To highlight just a few of the countless eruptions: Bruce Springsteen's raucous rock-outs in the Vote for Change tour; Pauline Oliveros's meditative "RingOut" around the World Trade Center on August 28; a pointed revival of Major Barbara, George Bernard Shaw's denunciation of war profiteering at the San Jose Repertory Theatre; the Voting Machine series of performances, exhibits, films and discussions in a range of arts venues in Houston; the Whitney Museum's bold linking of Vietnam and Iraq in its current exhibition "Memorials of War," and its film series "WAR! Protest in America, 1965-2004"; and the iRaq posters that have been slapped up on city walls by Los Angeles-based Forkscrew Graphics, appropriating the iconic iPod ads of silhouetted figures on a fluorescent background to show, for instance, a hooded man with fake electrodes attached to his fingers. (For a weekly national calendar of "politically relevant cultural events to help promote social change," see www.activate.us.)

The perennial, cranky old questions about art's efficacy or whether it preaches to the choir hardly seem relevant these days. At a time when the flood of information carries the untreated sewage of lies and distortions, a sharp image, stinging satire, complex drama or rousing rap offers the public an honest, if plainly partisan, response to pressing issues and opens space for unmanipulated emotion and reflective analysis. Over the past year, the public's desperation for clear articulations of its questions and for frank grappling with its doubts has shown itself in the box-office success of Fahrenheit 9/11 as well as in the enthusiasm that has greeted smaller-scale projects around the country. At the Long Wharf Theatre in New Haven, for example, artistic director Gordon Edelstein presented Gip Hoppe's satire, A New War, an uproarious slam at jingoistic broadcast media and the arrogance of empire. "I was outraged over the lack of civic conversation about the war and felt I had to present something that could talk about these issues," Edelstein says. The play opened last January to exultant ovations. "What we said on stage wasn't really news to anyone," Edelstein recalls, "but people were so happy that anyone was saying these things out loud. It was received like manna in the wilderness and was the surprise hit of the season."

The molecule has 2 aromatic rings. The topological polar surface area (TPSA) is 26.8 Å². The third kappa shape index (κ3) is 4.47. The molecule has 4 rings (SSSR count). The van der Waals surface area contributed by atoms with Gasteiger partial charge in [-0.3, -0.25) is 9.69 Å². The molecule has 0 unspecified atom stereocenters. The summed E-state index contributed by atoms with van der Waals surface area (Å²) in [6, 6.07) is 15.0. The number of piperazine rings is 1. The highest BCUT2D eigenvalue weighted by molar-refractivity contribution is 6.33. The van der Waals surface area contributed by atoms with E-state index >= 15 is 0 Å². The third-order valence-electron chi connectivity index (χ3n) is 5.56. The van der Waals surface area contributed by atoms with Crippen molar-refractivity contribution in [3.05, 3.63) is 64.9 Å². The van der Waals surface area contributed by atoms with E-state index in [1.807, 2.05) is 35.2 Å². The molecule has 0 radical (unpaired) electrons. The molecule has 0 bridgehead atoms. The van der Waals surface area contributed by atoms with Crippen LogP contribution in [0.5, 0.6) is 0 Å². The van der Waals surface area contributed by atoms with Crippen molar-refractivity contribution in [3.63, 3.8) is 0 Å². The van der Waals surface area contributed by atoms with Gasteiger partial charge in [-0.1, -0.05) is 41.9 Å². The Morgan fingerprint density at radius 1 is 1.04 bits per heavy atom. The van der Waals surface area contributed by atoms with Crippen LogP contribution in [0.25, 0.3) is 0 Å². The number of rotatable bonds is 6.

The comedian Reno has observed this shift in audiences, too, over the past three years as she has toured her show Rebel Without a Pause across the nation. Speaking by phone from a rental car somewhere between Cincinnati and Columbus, as she was helping get-out-the-vote efforts in early October, she noted how spectators seem much more interested in the policy issues around which she weaves her barbed and cunning narratives. "For the first time in my career, I can go on a tirade for three, four, five minutes before I have to get back to just being funny," she said. "The whole point in this work is never to lose the audience. I can feel they're with me when I'm carrying on about international trade agreements."